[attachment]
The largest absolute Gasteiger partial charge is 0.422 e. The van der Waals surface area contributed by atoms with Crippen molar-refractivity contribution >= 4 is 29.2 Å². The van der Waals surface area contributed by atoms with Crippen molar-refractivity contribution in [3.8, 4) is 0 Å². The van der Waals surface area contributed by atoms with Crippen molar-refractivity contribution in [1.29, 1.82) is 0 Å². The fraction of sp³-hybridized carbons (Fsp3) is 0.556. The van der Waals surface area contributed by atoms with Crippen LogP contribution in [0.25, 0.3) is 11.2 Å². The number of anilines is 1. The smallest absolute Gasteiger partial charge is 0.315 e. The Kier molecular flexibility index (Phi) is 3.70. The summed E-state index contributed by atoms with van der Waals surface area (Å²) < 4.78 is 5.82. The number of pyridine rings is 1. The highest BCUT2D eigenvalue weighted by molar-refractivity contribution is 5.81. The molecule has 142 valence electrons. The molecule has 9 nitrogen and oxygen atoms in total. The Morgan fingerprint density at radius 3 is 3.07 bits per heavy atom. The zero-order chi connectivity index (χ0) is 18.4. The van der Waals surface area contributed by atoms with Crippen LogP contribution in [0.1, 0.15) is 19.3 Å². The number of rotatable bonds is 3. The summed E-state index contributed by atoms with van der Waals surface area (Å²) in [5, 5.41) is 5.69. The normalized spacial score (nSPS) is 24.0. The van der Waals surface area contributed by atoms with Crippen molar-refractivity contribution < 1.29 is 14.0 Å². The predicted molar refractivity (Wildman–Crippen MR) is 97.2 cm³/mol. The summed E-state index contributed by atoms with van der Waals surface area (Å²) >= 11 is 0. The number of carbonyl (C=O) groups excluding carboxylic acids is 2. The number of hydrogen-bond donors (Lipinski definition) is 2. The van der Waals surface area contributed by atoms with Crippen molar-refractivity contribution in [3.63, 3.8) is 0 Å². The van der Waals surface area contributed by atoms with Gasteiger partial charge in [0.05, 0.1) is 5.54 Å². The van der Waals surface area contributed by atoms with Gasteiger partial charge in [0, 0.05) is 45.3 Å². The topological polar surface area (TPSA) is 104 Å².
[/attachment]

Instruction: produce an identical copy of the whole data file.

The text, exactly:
The largest absolute Gasteiger partial charge is 0.422 e. The van der Waals surface area contributed by atoms with Crippen molar-refractivity contribution >= 4 is 29.2 Å². The van der Waals surface area contributed by atoms with Crippen molar-refractivity contribution in [3.8, 4) is 0 Å². The van der Waals surface area contributed by atoms with Crippen molar-refractivity contribution in [1.29, 1.82) is 0 Å². The fraction of sp³-hybridized carbons (Fsp3) is 0.556. The van der Waals surface area contributed by atoms with Crippen LogP contribution in [0.25, 0.3) is 11.2 Å². The number of anilines is 1. The smallest absolute Gasteiger partial charge is 0.315 e. The Kier molecular flexibility index (Phi) is 3.70. The summed E-state index contributed by atoms with van der Waals surface area (Å²) < 4.78 is 5.82. The number of pyridine rings is 1. The highest BCUT2D eigenvalue weighted by molar-refractivity contribution is 5.81. The molecule has 142 valence electrons. The molecule has 9 nitrogen and oxygen atoms in total. The Morgan fingerprint density at radius 3 is 3.07 bits per heavy atom. The zero-order chi connectivity index (χ0) is 18.4. The van der Waals surface area contributed by atoms with Crippen LogP contribution in [0.1, 0.15) is 19.3 Å². The number of rotatable bonds is 3. The summed E-state index contributed by atoms with van der Waals surface area (Å²) in [5, 5.41) is 5.69. The normalized spacial score (nSPS) is 24.0. The van der Waals surface area contributed by atoms with Crippen molar-refractivity contribution < 1.29 is 14.0 Å². The predicted molar refractivity (Wildman–Crippen MR) is 97.2 cm³/mol. The summed E-state index contributed by atoms with van der Waals surface area (Å²) >= 11 is 0. The number of carbonyl (C=O) groups excluding carboxylic acids is 2. The number of hydrogen-bond donors (Lipinski definition) is 2. The van der Waals surface area contributed by atoms with Crippen molar-refractivity contribution in [3.63, 3.8) is 0 Å². The van der Waals surface area contributed by atoms with Gasteiger partial charge in [0.05, 0.1) is 5.54 Å². The van der Waals surface area contributed by atoms with Gasteiger partial charge in [0, 0.05) is 45.3 Å². The topological polar surface area (TPSA) is 104 Å².